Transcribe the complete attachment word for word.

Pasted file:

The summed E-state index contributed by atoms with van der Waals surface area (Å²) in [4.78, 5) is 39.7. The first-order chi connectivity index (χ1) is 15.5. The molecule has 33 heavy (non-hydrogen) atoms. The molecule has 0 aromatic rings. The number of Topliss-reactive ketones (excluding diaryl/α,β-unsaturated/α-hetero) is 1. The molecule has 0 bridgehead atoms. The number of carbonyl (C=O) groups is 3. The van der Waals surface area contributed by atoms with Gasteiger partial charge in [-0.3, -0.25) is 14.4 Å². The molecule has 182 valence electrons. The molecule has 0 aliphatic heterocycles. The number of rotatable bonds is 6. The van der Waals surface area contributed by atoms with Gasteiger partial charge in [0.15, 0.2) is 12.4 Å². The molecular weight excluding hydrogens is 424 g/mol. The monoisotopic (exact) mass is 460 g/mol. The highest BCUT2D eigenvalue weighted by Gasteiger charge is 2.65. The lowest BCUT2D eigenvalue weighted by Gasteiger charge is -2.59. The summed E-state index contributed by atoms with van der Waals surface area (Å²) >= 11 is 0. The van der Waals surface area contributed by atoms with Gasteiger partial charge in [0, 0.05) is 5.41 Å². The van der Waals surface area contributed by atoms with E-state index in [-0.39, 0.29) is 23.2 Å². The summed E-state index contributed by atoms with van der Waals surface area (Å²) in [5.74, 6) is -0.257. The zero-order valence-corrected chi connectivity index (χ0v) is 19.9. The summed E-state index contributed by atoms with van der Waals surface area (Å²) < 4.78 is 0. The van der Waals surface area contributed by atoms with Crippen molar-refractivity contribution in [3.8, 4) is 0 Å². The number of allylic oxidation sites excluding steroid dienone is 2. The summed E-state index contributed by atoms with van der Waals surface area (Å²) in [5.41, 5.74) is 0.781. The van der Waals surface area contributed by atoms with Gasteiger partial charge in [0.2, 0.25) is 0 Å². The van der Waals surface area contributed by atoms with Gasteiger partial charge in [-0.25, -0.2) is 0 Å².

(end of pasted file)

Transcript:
The summed E-state index contributed by atoms with van der Waals surface area (Å²) in [4.78, 5) is 39.7. The first-order chi connectivity index (χ1) is 15.5. The molecule has 33 heavy (non-hydrogen) atoms. The molecule has 0 aromatic rings. The number of Topliss-reactive ketones (excluding diaryl/α,β-unsaturated/α-hetero) is 1. The molecule has 0 bridgehead atoms. The number of carbonyl (C=O) groups is 3. The van der Waals surface area contributed by atoms with Gasteiger partial charge in [-0.3, -0.25) is 14.4 Å². The molecule has 182 valence electrons. The molecule has 0 aliphatic heterocycles. The number of rotatable bonds is 6. The van der Waals surface area contributed by atoms with Gasteiger partial charge in [0.15, 0.2) is 12.4 Å². The molecular weight excluding hydrogens is 424 g/mol. The monoisotopic (exact) mass is 460 g/mol. The highest BCUT2D eigenvalue weighted by Gasteiger charge is 2.65. The lowest BCUT2D eigenvalue weighted by Gasteiger charge is -2.59. The summed E-state index contributed by atoms with van der Waals surface area (Å²) >= 11 is 0. The van der Waals surface area contributed by atoms with Gasteiger partial charge in [0, 0.05) is 5.41 Å². The van der Waals surface area contributed by atoms with E-state index in [-0.39, 0.29) is 23.2 Å². The summed E-state index contributed by atoms with van der Waals surface area (Å²) in [5.74, 6) is -0.257. The zero-order valence-corrected chi connectivity index (χ0v) is 19.9. The summed E-state index contributed by atoms with van der Waals surface area (Å²) < 4.78 is 0. The van der Waals surface area contributed by atoms with Crippen molar-refractivity contribution in [3.8, 4) is 0 Å². The number of allylic oxidation sites excluding steroid dienone is 2. The summed E-state index contributed by atoms with van der Waals surface area (Å²) in [5.41, 5.74) is 0.781. The van der Waals surface area contributed by atoms with Gasteiger partial charge in [0.2, 0.25) is 0 Å². The van der Waals surface area contributed by atoms with Gasteiger partial charge in [-0.25, -0.2) is 0 Å².